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Making stew with the neurotic confidence man


The appearance of the new movie Matchstick Men underlines the surprising versatility of its director, Ridley Scott. He at times seems something of a throwback to the old studio system, when a great many talented, dedicated, hard-working people turned out all sorts of motion pictures without a great deal of thought about how they would be discussed by learned theoreticians in the French film journals.

            Under contract to some powerful and imperious studio bosses, writers, directors, producers, composers, designers, and whole troupes of actors generally worked at an assigned task, perhaps moving from a Western to a costume drama to a swashbuckler to a gangster flick, and so on. They were professionals and they did their job, usually with a minimum of pretension and often with remarkable success. In fact, they created American cinema as we know it, and influenced all other filmmakers everywhere.

            Scott's career includes a wide variety of genres, among them those important science fiction flicks, Alien and Blade Runner, the popular female buddy movie, Thelma and Louise, and thrillers as different as Someone to Watch Over Me and Hannibal. While committing his share of stinkers, like Legend, White Squall, and G. I. Jane, his most famous recent work, Gladiator, achieved a spectacular success, earning numerous awards, sizable profits, and critical praise. Although he may not exactly place an indelible mark on every film, making his work immediately recognizable, a Ridley Scott movie nevertheless usually displays a high level of technical competence, a glossy surface, and an utterly authentic atmosphere.

            His new picture, however, may seem less like a Ridley Scott movie than most of his previous work. The film employs a limited cast of actors, generally constricted sets, and a rather more interior subject and focus than most of his other titles, which tend to show considerable physical action in visually exciting settings. The movie also reminds us once again how thoroughly American in style and subject this British director has become.

            The title supposedly refers to a term, new to me, for that ambiguous but popular character, the confidence man, who appears in American fiction, drama, and film --- in the works of authors like Herman Melville and Mark Twain, and in such popular films (originally novels or plays) as Elmer Gantry, The Rainmaker, and The Music Man. Nicolas Cage plays a con man (he prefers to be called a con artist) who confronts a series of crises in his life and work. Those confrontations force the picture to move in several different directions at once, an odd disunity in the generally tight structures Scott favors, so that at times it looks rather atypically like a movie stew.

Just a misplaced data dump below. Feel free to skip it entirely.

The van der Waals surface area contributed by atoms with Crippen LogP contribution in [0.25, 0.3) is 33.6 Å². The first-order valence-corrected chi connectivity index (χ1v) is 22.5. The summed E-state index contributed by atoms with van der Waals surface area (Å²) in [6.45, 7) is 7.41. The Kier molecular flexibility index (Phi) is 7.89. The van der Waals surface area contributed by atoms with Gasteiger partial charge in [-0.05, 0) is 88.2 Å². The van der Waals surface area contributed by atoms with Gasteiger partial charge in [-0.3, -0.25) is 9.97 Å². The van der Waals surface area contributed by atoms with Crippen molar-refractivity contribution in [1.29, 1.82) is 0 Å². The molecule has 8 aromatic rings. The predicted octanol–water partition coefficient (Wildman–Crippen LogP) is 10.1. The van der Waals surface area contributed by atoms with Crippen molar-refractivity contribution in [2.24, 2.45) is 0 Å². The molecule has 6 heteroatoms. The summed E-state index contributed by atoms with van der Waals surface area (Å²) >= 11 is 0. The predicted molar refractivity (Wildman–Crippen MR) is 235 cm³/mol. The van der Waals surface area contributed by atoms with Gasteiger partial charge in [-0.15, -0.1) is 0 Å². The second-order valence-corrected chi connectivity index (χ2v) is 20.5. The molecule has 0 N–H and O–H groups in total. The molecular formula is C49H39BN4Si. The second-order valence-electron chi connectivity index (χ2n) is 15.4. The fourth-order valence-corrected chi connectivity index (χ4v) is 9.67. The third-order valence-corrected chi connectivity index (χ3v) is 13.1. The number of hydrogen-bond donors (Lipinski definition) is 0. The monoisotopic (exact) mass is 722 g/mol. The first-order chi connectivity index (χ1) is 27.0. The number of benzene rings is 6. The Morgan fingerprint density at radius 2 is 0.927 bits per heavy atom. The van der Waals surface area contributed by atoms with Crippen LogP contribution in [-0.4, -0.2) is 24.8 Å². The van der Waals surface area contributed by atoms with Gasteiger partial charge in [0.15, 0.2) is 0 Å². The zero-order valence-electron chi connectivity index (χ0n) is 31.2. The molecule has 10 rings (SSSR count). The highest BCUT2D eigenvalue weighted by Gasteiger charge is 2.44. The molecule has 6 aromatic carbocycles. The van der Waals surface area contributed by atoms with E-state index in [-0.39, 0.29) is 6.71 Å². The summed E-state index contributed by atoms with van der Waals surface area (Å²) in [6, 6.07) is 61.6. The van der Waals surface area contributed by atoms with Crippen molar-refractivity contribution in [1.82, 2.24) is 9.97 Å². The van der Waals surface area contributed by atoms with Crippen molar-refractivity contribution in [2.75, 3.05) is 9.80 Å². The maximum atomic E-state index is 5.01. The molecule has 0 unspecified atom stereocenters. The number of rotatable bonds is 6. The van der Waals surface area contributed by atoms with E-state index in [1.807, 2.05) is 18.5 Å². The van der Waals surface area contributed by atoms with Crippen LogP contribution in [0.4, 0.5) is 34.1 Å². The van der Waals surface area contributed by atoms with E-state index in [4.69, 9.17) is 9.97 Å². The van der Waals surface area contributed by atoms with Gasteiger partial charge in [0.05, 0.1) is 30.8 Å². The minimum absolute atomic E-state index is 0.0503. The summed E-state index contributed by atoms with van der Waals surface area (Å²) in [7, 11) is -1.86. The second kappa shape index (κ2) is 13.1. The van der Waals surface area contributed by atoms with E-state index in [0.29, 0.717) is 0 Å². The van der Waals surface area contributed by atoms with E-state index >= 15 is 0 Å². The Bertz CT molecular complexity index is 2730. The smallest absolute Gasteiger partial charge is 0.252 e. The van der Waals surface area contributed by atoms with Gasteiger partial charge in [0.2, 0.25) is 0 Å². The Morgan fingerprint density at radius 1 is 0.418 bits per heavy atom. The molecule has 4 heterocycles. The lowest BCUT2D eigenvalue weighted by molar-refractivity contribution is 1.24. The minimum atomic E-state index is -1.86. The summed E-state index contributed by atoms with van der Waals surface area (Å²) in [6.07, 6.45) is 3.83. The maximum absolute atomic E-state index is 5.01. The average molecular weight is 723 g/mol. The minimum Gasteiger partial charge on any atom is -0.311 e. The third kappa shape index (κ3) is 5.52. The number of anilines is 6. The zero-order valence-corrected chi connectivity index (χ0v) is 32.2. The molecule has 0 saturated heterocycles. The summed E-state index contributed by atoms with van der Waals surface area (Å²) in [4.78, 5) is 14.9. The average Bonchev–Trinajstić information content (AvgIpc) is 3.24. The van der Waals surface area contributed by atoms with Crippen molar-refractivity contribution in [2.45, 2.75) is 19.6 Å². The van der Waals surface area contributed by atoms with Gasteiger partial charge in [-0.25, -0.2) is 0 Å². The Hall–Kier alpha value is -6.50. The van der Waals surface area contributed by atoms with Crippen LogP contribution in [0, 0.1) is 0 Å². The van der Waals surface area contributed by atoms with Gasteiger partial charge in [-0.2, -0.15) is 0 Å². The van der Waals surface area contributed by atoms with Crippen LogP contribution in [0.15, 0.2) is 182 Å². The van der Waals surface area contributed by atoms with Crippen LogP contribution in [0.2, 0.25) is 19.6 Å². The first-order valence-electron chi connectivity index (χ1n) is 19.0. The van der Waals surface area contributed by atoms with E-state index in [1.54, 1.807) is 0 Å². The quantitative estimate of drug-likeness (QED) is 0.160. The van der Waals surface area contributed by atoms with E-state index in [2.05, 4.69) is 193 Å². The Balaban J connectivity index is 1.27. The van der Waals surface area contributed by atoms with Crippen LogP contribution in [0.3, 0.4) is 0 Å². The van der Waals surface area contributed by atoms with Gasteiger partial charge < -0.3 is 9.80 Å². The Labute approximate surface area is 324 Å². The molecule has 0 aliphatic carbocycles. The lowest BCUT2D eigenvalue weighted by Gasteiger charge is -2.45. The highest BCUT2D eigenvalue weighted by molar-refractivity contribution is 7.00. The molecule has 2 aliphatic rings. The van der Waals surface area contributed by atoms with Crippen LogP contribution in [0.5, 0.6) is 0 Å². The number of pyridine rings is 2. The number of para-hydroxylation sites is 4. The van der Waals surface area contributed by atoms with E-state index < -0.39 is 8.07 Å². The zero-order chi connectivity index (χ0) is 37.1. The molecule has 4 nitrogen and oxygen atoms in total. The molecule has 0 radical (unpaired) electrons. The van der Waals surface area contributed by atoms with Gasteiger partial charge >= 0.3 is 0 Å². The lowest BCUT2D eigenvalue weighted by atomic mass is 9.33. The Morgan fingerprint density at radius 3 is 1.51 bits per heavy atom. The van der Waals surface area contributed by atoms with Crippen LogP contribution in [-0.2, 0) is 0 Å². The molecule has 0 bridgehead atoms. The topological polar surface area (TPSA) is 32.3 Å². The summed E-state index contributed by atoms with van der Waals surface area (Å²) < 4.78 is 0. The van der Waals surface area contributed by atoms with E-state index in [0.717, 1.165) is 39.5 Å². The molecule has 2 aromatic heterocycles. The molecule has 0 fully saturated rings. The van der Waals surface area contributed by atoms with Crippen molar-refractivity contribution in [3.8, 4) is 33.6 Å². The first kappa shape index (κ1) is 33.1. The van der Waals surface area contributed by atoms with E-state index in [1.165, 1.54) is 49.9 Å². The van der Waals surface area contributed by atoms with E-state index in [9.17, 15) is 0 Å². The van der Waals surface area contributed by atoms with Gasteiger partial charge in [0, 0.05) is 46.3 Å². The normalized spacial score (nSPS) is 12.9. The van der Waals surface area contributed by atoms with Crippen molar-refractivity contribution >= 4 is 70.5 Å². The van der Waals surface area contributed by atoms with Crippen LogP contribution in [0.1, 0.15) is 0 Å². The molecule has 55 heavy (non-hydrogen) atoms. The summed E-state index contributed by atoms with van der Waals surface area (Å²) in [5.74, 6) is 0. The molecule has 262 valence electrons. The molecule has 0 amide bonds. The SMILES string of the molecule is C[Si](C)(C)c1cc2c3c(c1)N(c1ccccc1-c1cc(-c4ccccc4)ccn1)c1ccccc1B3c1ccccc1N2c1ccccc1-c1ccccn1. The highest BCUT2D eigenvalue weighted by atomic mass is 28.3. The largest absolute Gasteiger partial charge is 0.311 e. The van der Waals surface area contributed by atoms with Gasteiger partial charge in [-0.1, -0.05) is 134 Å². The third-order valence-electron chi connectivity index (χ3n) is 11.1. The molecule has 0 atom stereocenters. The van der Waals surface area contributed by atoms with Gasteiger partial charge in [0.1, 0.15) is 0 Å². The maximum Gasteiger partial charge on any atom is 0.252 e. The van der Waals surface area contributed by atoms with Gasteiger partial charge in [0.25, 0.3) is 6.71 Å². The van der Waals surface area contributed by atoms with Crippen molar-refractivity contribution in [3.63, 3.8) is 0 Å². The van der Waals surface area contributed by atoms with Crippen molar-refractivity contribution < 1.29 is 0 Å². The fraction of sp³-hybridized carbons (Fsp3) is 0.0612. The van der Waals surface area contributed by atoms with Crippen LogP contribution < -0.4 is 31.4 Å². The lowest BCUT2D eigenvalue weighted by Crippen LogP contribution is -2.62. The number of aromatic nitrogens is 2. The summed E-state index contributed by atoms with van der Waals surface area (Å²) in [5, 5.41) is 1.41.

Cage's primary problem consists of a whole anthology of phobias. He fears the outdoors, crowds, heights, and enclosed spaces, suffers from a variety of tics and twitches, and structures his life around his obsessive compulsive disorder. He cleans and polishes incessantly and keeps an armory of weapons to fight dirt and mess.

            He ultimately visits a psychiatrist for his problems, and the medication his doctor prescribes settles him down enough to plan a con with his partner (Sam Rockwell) that will earn them several hundred thousand dollars. When a 14-year-old girl (Alison Lohman) shows up on his doorstep claiming to be his long lost daughter, he initially rejects her but, at her insistence, enlists her in his scheme.

            Although the plot runs in a narrow path, the movie itself suggests problems of conception and direction. Oddly for a director whose stories generally maintain a high level of interest and a sure sense of pacing, Matchstick Men somehow keeps turning into other movies. Despite its basis in a confidence scheme, other matters keep intruding, so that the conversations between shrinker and patient tend to carry the narrative further than the actual conduct of the game, which never does become quite clear. The essentially comic business between father and daughter, his reluctant acquiescence in her demand to work with him, and their eventual collaboration in the scheme suggests some of the action and characters of Peter Bogdanovich's classic Paper Moon. Further, in keeping with the conventions of movie cons, the whole business concludes in a switch that should surprise the audience as much as it shocks the protagonist.

            Despite his generally dull and monotonous work in the past, in Matchstick Men, Nicolas Cage performs quite competently and entertainingly. He really carries the film for the director, in fact, using his long, lugubrious countenance and weak voice to express his character's extreme neurosis and sad desperation. He somehow conveys and comprehends in his own person the complicated (and often simply uncontrolled) emotional mixtures of a story that, whatever its messiness, follows some unusual and engaging paths to its resolution. The movie probably represents his best work, maybe even his only really good work, since another odd comedy, Raising Arizona, which suggests that he may wish to concentrate on that form instead of those failed dramas and thrillers of his recent past.

Matchstick Men, starring Nicolas Cage, Sam Rockwell, Alison Lohman, Bruce McGill, Bruce Altman, Tim Maculan, Melora Walters; screenplay by Ted Griffin and Nick Griffin; directed by Ridley Scott.

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